London in Charles Dickens's time was a city of great contrast. The affluent and middle classes enjoyed a comfortable existence but for the poor, life was cruel and harsh, the more so for girls and young women. Many characters in Dickens's classic novels exemplify this: Little Em'ly in David Copperfield is perhaps the best known.
Dickens was clearly troubled by what he saw and in autumn 1847 established Urania Cottage in Shepherd's Bush as a hostel for destitute young women. The residents came from prisons, workhouses, police courts and from the streets of London. They included prostitutes, petty thieves and homeless teenagers.
Urania Cottage was financed by the millionairess Angela Burdett Coutts of the banking family and details of the residents, its routines and its dramas are brought to life in the treasure-trove of letters written to her by Dickens.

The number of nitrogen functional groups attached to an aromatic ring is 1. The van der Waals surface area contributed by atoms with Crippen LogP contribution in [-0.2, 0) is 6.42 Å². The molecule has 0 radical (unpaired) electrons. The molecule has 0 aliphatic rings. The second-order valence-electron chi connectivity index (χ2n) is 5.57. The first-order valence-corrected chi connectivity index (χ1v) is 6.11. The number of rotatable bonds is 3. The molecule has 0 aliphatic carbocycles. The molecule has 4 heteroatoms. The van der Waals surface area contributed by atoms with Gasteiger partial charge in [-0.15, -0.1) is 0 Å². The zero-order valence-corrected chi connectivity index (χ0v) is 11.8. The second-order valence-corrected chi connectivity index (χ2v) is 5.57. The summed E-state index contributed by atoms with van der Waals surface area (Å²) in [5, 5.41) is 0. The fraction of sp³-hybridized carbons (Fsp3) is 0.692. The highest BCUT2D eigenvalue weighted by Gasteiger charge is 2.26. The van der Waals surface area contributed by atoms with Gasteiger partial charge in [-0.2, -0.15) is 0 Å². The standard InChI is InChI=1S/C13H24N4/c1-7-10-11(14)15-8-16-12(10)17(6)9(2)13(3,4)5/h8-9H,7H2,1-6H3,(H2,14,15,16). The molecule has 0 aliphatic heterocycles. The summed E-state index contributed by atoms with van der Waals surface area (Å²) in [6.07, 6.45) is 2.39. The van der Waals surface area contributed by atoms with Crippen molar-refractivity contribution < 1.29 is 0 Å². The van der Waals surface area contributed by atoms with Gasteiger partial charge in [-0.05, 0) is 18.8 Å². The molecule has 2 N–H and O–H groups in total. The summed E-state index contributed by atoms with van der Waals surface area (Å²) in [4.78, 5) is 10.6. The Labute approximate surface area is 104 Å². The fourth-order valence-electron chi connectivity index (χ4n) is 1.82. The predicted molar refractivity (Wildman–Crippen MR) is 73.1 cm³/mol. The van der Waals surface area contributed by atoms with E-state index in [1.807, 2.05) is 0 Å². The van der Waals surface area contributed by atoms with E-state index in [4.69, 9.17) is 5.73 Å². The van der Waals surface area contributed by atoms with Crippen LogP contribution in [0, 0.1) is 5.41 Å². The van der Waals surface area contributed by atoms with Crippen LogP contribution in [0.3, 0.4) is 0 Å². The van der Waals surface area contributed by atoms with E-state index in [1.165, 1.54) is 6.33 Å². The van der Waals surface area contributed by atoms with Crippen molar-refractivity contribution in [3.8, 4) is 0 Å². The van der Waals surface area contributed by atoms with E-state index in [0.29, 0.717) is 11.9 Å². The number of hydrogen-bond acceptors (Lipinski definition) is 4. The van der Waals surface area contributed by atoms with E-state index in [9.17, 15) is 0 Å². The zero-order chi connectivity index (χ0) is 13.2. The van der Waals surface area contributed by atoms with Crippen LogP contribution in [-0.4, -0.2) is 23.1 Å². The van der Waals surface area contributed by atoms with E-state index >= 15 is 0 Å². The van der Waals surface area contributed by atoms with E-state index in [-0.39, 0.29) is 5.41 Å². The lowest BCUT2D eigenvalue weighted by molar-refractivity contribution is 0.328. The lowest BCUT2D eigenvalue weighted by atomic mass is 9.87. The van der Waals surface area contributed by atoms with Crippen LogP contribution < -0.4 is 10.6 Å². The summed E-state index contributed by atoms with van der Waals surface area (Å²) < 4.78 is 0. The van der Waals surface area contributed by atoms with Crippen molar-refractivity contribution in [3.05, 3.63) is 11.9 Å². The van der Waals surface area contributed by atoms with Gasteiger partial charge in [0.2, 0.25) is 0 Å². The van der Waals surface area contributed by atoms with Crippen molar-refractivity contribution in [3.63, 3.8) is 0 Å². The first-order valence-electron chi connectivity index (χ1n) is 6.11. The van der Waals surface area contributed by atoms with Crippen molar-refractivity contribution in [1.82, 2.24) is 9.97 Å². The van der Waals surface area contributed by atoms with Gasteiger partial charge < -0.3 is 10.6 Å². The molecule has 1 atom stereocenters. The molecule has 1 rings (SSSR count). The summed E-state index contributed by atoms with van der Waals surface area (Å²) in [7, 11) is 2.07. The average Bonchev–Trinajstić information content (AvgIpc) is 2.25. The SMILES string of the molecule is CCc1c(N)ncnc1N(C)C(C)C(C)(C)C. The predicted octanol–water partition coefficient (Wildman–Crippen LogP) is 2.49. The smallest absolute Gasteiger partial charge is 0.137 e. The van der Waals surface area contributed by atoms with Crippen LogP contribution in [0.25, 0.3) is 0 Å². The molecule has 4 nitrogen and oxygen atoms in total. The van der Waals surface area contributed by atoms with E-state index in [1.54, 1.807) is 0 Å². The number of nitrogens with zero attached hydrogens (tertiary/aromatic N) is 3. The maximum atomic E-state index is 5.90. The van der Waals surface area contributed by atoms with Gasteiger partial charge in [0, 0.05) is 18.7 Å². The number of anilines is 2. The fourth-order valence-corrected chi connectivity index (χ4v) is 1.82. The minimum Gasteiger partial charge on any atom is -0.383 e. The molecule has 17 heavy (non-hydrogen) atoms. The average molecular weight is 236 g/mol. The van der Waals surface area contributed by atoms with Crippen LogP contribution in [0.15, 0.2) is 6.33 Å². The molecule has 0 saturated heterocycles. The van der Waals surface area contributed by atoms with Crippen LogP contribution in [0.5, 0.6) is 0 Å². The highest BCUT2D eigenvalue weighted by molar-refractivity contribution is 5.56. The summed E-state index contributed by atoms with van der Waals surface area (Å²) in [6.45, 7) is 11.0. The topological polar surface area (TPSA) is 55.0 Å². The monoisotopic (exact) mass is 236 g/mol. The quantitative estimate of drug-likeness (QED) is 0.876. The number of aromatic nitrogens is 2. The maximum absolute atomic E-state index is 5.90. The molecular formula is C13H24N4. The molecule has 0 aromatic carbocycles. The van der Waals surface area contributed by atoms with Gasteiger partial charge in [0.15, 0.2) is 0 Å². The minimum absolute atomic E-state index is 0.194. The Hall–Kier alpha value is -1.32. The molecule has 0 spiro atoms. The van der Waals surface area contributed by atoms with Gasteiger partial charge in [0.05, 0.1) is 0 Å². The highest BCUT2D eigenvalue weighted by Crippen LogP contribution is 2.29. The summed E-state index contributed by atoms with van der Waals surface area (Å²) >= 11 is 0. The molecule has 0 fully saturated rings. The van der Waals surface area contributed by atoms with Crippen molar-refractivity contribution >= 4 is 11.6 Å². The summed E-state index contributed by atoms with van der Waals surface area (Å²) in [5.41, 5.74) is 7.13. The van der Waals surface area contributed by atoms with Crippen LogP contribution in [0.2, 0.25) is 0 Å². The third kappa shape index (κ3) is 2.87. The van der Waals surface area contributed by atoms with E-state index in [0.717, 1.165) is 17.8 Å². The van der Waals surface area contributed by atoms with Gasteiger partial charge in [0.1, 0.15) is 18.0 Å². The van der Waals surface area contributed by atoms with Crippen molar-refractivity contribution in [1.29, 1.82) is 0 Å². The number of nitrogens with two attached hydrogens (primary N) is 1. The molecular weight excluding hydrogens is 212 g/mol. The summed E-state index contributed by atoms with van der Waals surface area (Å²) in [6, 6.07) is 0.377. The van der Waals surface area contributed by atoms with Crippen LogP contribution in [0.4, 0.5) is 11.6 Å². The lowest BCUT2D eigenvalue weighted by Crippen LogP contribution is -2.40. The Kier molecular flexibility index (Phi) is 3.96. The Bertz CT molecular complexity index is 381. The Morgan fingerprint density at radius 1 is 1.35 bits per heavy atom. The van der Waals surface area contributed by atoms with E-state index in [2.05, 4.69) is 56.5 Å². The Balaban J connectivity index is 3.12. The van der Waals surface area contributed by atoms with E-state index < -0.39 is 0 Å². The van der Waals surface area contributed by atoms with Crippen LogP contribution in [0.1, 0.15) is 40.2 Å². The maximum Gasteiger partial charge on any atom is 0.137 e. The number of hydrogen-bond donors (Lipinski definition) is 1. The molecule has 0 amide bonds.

The aims of Urania Cottage were simple - to rehabilitate the residents and prepare them for a normal life as domestic servants in Britain's expanding colonies - Australia chiefly but some went to Canada and South Africa.
Charles Dickens and the House of Fallen Women vividly portrays the lot of the poor in mid-nineteenth century London and some of the people who were moved to help. Whatever his motives Charles Dickens was one of them.
Jenny Hartley's meticulous research has revealed the identities of many of the residents of Urania Cottage and how they fared later in life. The book is at once moving and dramatic - life at the cottage didn't always run smoothly - and shows that with help, even the most deprived people can recover.
Paperback, 292 pages.